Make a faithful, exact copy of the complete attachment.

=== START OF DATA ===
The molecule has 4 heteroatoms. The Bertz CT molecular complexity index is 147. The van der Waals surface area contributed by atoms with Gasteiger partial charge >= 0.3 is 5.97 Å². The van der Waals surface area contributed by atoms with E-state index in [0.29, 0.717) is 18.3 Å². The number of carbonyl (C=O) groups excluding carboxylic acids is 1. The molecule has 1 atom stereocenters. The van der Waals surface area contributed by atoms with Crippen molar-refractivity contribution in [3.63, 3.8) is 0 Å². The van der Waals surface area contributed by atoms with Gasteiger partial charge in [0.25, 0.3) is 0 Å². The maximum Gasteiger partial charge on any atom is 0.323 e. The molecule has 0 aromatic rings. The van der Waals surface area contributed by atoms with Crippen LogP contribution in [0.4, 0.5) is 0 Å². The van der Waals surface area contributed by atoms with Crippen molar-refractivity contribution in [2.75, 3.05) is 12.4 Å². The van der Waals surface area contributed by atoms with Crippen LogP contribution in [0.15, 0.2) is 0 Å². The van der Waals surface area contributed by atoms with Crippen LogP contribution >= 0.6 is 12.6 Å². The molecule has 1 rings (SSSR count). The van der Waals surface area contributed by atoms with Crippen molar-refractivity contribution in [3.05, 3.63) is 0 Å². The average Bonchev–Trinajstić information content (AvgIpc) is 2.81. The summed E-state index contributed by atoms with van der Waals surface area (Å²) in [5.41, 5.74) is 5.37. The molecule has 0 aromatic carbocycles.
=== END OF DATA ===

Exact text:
The molecule has 4 heteroatoms. The Bertz CT molecular complexity index is 147. The van der Waals surface area contributed by atoms with Gasteiger partial charge >= 0.3 is 5.97 Å². The van der Waals surface area contributed by atoms with E-state index in [0.29, 0.717) is 18.3 Å². The number of carbonyl (C=O) groups excluding carboxylic acids is 1. The molecule has 1 atom stereocenters. The van der Waals surface area contributed by atoms with Crippen molar-refractivity contribution in [3.63, 3.8) is 0 Å². The van der Waals surface area contributed by atoms with Gasteiger partial charge in [0.25, 0.3) is 0 Å². The maximum Gasteiger partial charge on any atom is 0.323 e. The molecule has 0 aromatic rings. The van der Waals surface area contributed by atoms with Crippen LogP contribution in [0.4, 0.5) is 0 Å². The van der Waals surface area contributed by atoms with Crippen molar-refractivity contribution in [2.75, 3.05) is 12.4 Å². The van der Waals surface area contributed by atoms with Crippen LogP contribution in [0.15, 0.2) is 0 Å². The van der Waals surface area contributed by atoms with Crippen LogP contribution >= 0.6 is 12.6 Å². The molecule has 1 rings (SSSR count). The van der Waals surface area contributed by atoms with Crippen molar-refractivity contribution in [3.05, 3.63) is 0 Å². The average Bonchev–Trinajstić information content (AvgIpc) is 2.81. The summed E-state index contributed by atoms with van der Waals surface area (Å²) in [5.41, 5.74) is 5.37. The molecule has 0 aromatic carbocycles.